The change will lead to a minor fuel economy reduction in most of the affected vehicles, GM said, and customers will receive a $50 credit on the sticker price for those vehicles. GM Authority reported the change Monday.
Customers will not be able to get the function added later, the automaker said. GM does not expect the adjustment to affect fleetwide corporate average fuel economy (CAFE) compliance.
“We intend to add stop-start back to these vehicles as soon as possible,” spokesman Kevin Kelly told Automotive News.
GM’s fleetwide fuel economy fell to 22.5 mpg in the 2019 model year, down 0.5 mpg from a year earlier, according to the EPA.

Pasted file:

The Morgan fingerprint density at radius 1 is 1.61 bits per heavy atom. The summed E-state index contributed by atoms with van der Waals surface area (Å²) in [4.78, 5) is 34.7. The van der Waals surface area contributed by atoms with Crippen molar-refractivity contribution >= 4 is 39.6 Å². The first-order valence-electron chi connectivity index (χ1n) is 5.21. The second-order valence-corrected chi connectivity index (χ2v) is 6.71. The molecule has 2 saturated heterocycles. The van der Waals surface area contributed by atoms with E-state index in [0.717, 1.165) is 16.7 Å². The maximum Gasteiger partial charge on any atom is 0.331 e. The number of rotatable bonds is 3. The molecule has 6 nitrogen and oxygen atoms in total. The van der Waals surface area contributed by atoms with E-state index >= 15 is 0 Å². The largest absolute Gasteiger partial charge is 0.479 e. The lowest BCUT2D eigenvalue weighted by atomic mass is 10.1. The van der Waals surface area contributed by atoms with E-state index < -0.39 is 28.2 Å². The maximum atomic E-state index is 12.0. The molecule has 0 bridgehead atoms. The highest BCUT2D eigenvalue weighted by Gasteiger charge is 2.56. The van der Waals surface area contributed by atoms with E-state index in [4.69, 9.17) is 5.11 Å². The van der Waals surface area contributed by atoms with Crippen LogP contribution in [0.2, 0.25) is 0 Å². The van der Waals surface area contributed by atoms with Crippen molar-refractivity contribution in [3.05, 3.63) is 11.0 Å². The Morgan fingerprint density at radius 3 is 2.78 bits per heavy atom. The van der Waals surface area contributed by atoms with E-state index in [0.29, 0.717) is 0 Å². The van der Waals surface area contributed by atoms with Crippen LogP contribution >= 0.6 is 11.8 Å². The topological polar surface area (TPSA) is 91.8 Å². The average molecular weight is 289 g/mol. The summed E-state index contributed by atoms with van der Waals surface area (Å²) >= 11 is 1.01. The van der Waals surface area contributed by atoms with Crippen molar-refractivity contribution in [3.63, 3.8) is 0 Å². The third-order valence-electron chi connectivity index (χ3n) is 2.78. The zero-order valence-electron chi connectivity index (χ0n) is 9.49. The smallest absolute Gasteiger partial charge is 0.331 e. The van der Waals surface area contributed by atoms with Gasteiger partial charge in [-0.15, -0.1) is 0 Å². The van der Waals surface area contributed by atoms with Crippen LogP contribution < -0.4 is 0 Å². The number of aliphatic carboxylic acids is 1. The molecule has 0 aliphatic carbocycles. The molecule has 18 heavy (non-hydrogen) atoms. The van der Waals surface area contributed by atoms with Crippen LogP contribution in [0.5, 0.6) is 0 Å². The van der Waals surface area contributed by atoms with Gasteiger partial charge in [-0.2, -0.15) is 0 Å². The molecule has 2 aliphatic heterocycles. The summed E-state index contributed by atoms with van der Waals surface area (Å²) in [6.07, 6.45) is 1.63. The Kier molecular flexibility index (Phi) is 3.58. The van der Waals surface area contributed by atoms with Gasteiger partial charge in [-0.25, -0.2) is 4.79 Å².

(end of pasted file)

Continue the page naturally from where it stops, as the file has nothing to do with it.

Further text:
Starting with the 2017 model year, the EPA began awarding credits for compliance with federal CAFE standards to automakers whose vehicles had start-stop systems. To meet CAFE requirements, automakers often use credits from earlier years or buy credits from other automakers.
Throughout the microchip shortage, GM has protected full-size pickup and SUV production. Plants that build vehicles in those segments have remained open, while crossover and sedan plants have taken periods of downtime.
In March, GM said it would build some 2021 Silverado and Sierra pickups without active fuel management/dynamic fuel management modules, reducing fuel economy by one mile per gallon. The automaker did not say exactly how much fuel economy would decrease without the automatic stop-start feature, but noted that the impact would be minor.